The Carmichaels are at that point in their lives when they need to look ahead make sure their investment strategy and income provision are sufficiently covered. They have a sizeable portfolio worth about pounds 190,000 and they expect to sell a second house and have up to pounds 85,000 to invest. The aim of this Investment Masterclass is to assess the quality of their investments and to see if the twin objectives of capital appreciation and income can be met from the existing portfolio, and how the additional sum can be invested.

The adviser: Tim Cockerill, managing director at Whitechurch Securities, independent financial advisers in Bristol (0117 9442266)

The advice: We start by ensuring there is sufficient money held within the building society. With low interest rates and the outlook for that level to remain or drop further, the building society is not a good long- term home for money. But it is important for emergency money and foreseeable expenditure. Once a figure has been decided, say, pounds 25,000, Mr and Mrs Carmichael can look at the rest of their portfolio.

The balanced approach is most important. The Carmichaels' portfolio is made up of 53 per cent in products which give direct exposure to the stockmarket, 17 per cent in fixed interest and the remaining 30 per cent in "middle ground" investments, such as with-profit bonds.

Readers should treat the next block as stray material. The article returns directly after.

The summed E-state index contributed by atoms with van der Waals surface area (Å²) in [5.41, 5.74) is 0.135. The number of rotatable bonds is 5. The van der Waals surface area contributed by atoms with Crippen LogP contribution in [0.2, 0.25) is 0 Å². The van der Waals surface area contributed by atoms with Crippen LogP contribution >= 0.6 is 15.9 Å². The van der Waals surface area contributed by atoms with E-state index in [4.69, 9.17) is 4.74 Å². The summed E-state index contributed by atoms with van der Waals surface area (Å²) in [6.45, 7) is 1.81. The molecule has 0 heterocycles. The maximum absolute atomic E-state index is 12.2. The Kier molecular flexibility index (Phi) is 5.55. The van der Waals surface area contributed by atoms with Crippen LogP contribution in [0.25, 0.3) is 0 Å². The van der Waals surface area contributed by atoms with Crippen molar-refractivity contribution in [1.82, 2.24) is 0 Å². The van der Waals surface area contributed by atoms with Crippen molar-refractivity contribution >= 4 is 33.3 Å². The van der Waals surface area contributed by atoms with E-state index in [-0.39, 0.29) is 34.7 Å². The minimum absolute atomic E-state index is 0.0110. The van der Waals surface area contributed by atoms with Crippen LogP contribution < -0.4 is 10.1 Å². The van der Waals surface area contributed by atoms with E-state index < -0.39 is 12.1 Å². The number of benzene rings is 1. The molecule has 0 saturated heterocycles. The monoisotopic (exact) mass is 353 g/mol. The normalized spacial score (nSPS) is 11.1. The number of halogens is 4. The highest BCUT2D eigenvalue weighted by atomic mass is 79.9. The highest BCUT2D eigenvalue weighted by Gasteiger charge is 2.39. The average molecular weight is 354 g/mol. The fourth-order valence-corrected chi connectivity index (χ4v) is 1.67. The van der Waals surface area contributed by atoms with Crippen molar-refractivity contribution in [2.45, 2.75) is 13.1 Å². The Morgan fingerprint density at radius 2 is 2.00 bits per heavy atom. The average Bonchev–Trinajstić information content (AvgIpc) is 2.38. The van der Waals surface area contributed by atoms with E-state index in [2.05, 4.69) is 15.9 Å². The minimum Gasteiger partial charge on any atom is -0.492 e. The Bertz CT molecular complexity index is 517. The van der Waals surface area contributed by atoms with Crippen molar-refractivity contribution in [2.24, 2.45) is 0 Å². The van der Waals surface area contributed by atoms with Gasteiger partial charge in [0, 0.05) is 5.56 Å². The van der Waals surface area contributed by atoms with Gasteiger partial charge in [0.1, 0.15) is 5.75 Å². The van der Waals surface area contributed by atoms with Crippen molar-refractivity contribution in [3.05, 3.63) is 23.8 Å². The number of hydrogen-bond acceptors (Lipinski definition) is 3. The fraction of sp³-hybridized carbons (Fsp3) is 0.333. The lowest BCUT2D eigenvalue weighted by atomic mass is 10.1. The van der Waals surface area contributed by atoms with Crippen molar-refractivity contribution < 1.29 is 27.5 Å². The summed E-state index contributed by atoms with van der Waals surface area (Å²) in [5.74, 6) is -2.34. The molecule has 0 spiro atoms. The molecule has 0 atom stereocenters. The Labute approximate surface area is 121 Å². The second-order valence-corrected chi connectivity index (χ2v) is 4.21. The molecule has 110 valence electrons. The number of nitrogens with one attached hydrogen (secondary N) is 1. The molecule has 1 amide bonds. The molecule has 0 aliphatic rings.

The couple have made full use of PEPs and Mrs Carmichael has selected individual blue-chip shares as long-term investments and has done very well. These shares bear familiar names such as Halifax and Abbey National, with other companies she decided offer good value and opportunity. In all, Mrs Carmichael has holdings in about 12 shares, which offers reasonable diversification, but 20 would be better. Any investor overweight in individual shares should realise that if the company takes a turn for the worse, as in the case of M&S, the impact on the portfolio can be significant. Mrs Carmichael has two overweight stocks, IBM her previous employer, and Abbey National, and these holdings should be reduced by up to 50 per cent and new stocks selected. The portfolio also includes holdings such as Mercury European Privatisation Investment Trust and Morgan Grenfell Equity Income Investment Trust. Both are high-quality funds and should provide excellent long-term growth.

The popularity of corporate bonds has soared. They offer a high fixed income at a time when interest rates are falling and they offer diversification to an investment strategy. Their inclusion within the Carmichaels' portfolio is ideal, and they have selected well-known companies, such as M&G, Norwich Union and Perpetual, all of which have good records in this area.

The lower-risk investment consists of a with-profit bond with Scottish Widows, from whom they will receive a windfall payment, and a Friends Provident Distribution Bond and High Income Bond. This investment adds balance to the portfolio and can be expected to give steady appreciation. The High Income bond is paying 10 per cent net and winds up in two years. Unfortunately, there is not an equivalent bond paying 10 per cent these days.